FEDERAL IMMIGRATION raids can devastate local communities, endangering children and crippling businesses. As city and state officials scramble to respond, federal policy makers should be reconsidering workplace raids.
On Tuesday, New Bedford was shaken by an immigration raid at Michael Bianco Inc., a local leather goods manufacturing company. More than 300 workers, mostly women, were detained and many are being deported.
Yesterday, New Bedford Mayor Scott Lang sent a letter to Lieutenant Governor Tim Murray arguing that detainees should be processed in New Bedford so that they can settle their affairs. To do this, Lang would set up a "reporting and monitoring" center that could be staffed by city and federal officials.
Governor Deval Patrick has also acted, pressing federal authorities to cooperate by slowing the deportation process to allow the Department of Social Services to help families and protect children. Yesterday, Patrick said that this cooperation was slow in coming. According to the governor, many detainees have already been flown to Texas. A Patrick spokesperson says the Department of Homeland Security has agreed to let a DSS team go to Texas to meet with detainees.
Federal officials defended their actions in a letter to Patrick. Assistant Secretary of Homeland Security Julie Myers wrote that officials "took extensive steps before, during, and after the operation" to meet the needs of affected children. She said that immigration officials also worked with the US Department of Labor to ensure that workers would be paid prior to being detained or deported.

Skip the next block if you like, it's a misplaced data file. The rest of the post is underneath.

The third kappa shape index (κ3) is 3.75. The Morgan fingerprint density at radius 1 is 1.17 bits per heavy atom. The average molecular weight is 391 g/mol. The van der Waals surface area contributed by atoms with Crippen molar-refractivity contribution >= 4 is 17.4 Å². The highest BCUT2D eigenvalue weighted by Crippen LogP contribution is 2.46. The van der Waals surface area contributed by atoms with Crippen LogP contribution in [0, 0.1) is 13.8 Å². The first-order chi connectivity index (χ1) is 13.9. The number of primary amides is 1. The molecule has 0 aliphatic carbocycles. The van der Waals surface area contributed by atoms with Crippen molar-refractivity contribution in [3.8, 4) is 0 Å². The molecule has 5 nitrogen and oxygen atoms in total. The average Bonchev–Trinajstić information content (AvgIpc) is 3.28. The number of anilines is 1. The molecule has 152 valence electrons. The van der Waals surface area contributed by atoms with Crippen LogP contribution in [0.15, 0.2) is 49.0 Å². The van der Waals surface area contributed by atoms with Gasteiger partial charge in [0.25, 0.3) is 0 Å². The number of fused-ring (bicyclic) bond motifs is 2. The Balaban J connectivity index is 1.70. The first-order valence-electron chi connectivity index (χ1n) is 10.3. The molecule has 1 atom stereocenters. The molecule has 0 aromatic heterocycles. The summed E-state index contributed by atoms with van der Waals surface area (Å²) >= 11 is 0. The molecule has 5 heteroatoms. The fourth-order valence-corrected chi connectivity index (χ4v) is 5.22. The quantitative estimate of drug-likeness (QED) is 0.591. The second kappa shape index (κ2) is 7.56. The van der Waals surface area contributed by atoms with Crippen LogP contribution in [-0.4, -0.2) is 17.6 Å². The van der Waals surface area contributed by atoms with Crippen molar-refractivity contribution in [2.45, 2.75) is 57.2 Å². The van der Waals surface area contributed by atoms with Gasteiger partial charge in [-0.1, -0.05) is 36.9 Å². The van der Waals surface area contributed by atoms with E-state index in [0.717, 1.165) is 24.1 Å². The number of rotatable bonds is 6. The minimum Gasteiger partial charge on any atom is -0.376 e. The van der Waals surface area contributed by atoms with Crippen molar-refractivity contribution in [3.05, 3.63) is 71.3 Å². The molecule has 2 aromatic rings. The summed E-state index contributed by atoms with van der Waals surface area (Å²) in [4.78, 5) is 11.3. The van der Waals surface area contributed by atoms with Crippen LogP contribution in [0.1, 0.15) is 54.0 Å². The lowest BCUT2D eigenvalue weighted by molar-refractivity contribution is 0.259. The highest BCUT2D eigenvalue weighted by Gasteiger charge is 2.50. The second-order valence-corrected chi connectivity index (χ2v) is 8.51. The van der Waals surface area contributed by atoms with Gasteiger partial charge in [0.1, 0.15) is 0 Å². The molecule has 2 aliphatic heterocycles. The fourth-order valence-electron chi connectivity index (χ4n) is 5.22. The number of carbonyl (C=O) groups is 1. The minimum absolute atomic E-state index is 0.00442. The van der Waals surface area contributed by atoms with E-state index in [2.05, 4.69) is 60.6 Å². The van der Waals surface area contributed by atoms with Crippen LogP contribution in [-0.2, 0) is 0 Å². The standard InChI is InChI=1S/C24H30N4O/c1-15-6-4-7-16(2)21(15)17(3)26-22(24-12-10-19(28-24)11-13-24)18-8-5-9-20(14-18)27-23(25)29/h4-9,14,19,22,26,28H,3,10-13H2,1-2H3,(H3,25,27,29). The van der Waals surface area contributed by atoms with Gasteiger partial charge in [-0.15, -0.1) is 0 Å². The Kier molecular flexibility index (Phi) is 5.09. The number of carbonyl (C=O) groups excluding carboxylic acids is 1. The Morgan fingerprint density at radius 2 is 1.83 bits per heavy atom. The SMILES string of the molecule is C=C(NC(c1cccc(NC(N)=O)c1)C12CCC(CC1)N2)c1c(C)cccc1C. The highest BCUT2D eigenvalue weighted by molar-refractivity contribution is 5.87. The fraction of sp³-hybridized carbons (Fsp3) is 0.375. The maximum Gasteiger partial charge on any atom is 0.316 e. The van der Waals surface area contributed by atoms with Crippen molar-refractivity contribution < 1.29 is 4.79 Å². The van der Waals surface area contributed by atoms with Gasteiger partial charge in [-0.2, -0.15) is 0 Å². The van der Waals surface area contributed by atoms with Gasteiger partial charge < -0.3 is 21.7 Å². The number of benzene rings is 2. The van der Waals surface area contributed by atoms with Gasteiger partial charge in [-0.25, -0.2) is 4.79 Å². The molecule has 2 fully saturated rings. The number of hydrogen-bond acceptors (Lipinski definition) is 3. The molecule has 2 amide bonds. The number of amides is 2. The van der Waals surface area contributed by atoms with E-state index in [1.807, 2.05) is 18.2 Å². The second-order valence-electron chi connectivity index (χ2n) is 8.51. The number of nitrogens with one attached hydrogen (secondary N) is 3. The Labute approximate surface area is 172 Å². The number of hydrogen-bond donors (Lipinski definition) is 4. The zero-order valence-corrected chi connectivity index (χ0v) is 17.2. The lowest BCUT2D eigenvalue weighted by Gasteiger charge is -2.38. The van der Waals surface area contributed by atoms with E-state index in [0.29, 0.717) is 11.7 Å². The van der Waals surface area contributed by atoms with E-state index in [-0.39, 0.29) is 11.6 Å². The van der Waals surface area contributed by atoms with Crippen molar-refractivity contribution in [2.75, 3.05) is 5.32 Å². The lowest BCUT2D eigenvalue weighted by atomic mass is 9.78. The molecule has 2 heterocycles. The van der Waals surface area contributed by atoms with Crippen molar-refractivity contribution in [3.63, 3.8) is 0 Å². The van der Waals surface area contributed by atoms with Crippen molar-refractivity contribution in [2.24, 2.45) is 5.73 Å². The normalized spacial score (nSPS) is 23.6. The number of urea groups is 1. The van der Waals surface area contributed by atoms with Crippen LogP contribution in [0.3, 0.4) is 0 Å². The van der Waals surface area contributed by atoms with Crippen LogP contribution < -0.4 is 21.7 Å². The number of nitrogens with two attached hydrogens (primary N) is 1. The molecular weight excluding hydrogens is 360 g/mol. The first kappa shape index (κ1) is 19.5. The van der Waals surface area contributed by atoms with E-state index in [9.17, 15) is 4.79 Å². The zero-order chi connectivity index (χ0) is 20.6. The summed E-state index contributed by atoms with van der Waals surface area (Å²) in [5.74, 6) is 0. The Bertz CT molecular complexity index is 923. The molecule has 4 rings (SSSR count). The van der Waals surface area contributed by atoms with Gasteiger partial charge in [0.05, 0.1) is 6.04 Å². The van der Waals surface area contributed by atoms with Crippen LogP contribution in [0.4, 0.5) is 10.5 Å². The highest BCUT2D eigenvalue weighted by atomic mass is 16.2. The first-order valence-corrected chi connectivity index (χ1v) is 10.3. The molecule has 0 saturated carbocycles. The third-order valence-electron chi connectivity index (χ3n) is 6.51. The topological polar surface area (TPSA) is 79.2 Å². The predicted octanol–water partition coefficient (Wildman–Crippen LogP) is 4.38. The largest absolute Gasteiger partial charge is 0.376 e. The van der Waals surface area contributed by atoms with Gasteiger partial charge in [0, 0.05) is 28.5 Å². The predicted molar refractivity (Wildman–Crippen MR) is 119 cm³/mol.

There's little value, however, in a dispute between local and federal officials, because all of them are only victims of a vast policy vacuum. Officially, of course, undocumented immigrants are breaking the law. But in daily practice, undocumented workers are part of the economy, and everyday law enforcement routinely ignores millions of these workers, reinforcing the unofficial fact that the country both tolerates and relies on them.
Only Congress and the president can clear up this policy schizophrenia by passing comprehensive federal immigration reform.
In the meantime, a thorough debate should be held on workplace raids. The effectiveness of these raids is limited. The country lacks the resources to deport the estimated 12 million undocumented immigrants who are here -- and their loss would decimate the economy. Also, last month, the Rocky Mountain News reported that illegal immigrants said they had returned to work at a military housing project outside Buckley Air Force Base in Colorado just days after a 2006 immigration raid.
"We must insist that the national immigration policy be applied in a common-sense manner," Lang wrote in his letter. It's a message that mayors, governors, and the public must repeat until federal officials take action.